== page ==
Barbara Pryor was 19 years old, a freshman at the University of Arkansas, when she married David Pryor, a graduating senior "who was presiand ran a weekly newspaper and then he entered politics and law school and she got on a merry-go-round that she didn't get off for the next 18 years. He was in the state legislature for six years and then was elected to Congress in 1966, the first of three terms.
In Washington, she did all the things political wives did in those days: she was into charities and congressional wives activities and even though she had three young sons to care for, she showed constituents around town and she entertained and was entertaining.
"Politics is so public. It's a constant assault on your inner life," she says. 'It's better now because political wives are allowed to have their own feelings. We've taken that. In the beginning, I felt compelled to be perfect. Always smiling, always pleasant, always willing to do whatever had to be done."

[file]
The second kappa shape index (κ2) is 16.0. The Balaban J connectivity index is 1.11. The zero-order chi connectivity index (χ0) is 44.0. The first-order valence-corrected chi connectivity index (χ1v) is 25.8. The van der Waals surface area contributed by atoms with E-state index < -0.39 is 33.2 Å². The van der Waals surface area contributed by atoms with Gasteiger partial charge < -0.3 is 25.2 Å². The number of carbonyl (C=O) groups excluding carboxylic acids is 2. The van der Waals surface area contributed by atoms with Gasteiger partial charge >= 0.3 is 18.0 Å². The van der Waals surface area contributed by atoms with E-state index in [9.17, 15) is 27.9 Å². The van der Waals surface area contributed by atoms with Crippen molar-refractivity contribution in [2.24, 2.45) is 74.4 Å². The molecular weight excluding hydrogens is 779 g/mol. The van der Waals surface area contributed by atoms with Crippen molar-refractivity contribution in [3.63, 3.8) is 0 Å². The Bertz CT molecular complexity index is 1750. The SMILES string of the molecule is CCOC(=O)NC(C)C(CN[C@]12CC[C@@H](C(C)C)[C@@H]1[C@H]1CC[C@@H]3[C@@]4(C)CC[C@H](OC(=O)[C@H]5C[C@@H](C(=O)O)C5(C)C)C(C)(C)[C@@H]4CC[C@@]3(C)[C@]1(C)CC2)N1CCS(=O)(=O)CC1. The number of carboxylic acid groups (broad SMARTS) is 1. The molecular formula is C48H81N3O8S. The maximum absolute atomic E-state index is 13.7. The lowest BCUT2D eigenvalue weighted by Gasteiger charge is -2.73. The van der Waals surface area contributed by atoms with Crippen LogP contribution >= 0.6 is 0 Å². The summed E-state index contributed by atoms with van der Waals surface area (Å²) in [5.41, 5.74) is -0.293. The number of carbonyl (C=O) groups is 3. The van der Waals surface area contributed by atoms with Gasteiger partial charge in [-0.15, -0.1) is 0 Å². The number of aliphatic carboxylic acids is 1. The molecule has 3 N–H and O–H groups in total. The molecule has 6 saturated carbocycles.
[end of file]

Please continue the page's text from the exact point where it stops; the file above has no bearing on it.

She pushed herself too hard. In 1971, she was hospitalized for an emergency hysterectomy and during the operation she suffered a coronary embolism and her heart stopped. She was up three months later -- "against everybody's advice" -- campaigning for her husband in his unsuccessful Senate race against John McClellan. "I was still an invalid. My husband had never lost. Not since the third grade. He was so wounded. There's no way to describe how it feels to work so hard and come so close."